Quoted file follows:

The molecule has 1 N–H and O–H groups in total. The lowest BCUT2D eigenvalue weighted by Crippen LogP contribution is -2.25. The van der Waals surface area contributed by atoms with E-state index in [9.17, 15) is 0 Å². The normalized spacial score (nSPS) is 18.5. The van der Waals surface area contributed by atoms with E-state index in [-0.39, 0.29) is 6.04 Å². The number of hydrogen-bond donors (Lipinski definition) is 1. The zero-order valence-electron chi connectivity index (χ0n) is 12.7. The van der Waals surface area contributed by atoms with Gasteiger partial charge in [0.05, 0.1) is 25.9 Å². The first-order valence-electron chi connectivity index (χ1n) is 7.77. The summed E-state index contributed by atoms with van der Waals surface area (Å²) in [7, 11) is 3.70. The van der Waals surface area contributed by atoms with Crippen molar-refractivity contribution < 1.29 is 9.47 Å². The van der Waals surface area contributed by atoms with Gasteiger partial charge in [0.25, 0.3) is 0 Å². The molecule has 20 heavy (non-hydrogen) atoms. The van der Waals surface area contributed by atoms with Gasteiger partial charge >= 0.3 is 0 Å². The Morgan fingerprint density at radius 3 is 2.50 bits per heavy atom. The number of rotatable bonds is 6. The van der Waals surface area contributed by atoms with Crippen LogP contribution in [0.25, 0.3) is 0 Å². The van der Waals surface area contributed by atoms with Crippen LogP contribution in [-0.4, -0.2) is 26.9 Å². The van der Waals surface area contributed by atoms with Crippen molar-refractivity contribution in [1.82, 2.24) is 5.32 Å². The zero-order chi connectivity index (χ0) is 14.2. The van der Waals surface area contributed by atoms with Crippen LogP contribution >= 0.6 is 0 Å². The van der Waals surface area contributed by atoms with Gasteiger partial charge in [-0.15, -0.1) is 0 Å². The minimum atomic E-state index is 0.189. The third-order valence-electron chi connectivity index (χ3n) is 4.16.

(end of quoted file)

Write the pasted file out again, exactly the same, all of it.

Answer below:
The molecule has 1 N–H and O–H groups in total. The lowest BCUT2D eigenvalue weighted by Crippen LogP contribution is -2.25. The van der Waals surface area contributed by atoms with E-state index in [9.17, 15) is 0 Å². The normalized spacial score (nSPS) is 18.5. The van der Waals surface area contributed by atoms with E-state index in [-0.39, 0.29) is 6.04 Å². The number of hydrogen-bond donors (Lipinski definition) is 1. The zero-order valence-electron chi connectivity index (χ0n) is 12.7. The van der Waals surface area contributed by atoms with Gasteiger partial charge in [0.05, 0.1) is 25.9 Å². The first-order valence-electron chi connectivity index (χ1n) is 7.77. The summed E-state index contributed by atoms with van der Waals surface area (Å²) in [7, 11) is 3.70. The van der Waals surface area contributed by atoms with Crippen molar-refractivity contribution < 1.29 is 9.47 Å². The van der Waals surface area contributed by atoms with Gasteiger partial charge in [0.25, 0.3) is 0 Å². The molecule has 20 heavy (non-hydrogen) atoms. The van der Waals surface area contributed by atoms with Gasteiger partial charge >= 0.3 is 0 Å². The Morgan fingerprint density at radius 3 is 2.50 bits per heavy atom. The number of rotatable bonds is 6. The van der Waals surface area contributed by atoms with Crippen LogP contribution in [0.25, 0.3) is 0 Å². The van der Waals surface area contributed by atoms with Crippen LogP contribution in [-0.4, -0.2) is 26.9 Å². The van der Waals surface area contributed by atoms with Crippen molar-refractivity contribution in [1.82, 2.24) is 5.32 Å². The zero-order chi connectivity index (χ0) is 14.2. The van der Waals surface area contributed by atoms with Crippen LogP contribution >= 0.6 is 0 Å². The van der Waals surface area contributed by atoms with Gasteiger partial charge in [-0.15, -0.1) is 0 Å². The minimum atomic E-state index is 0.189. The third-order valence-electron chi connectivity index (χ3n) is 4.16.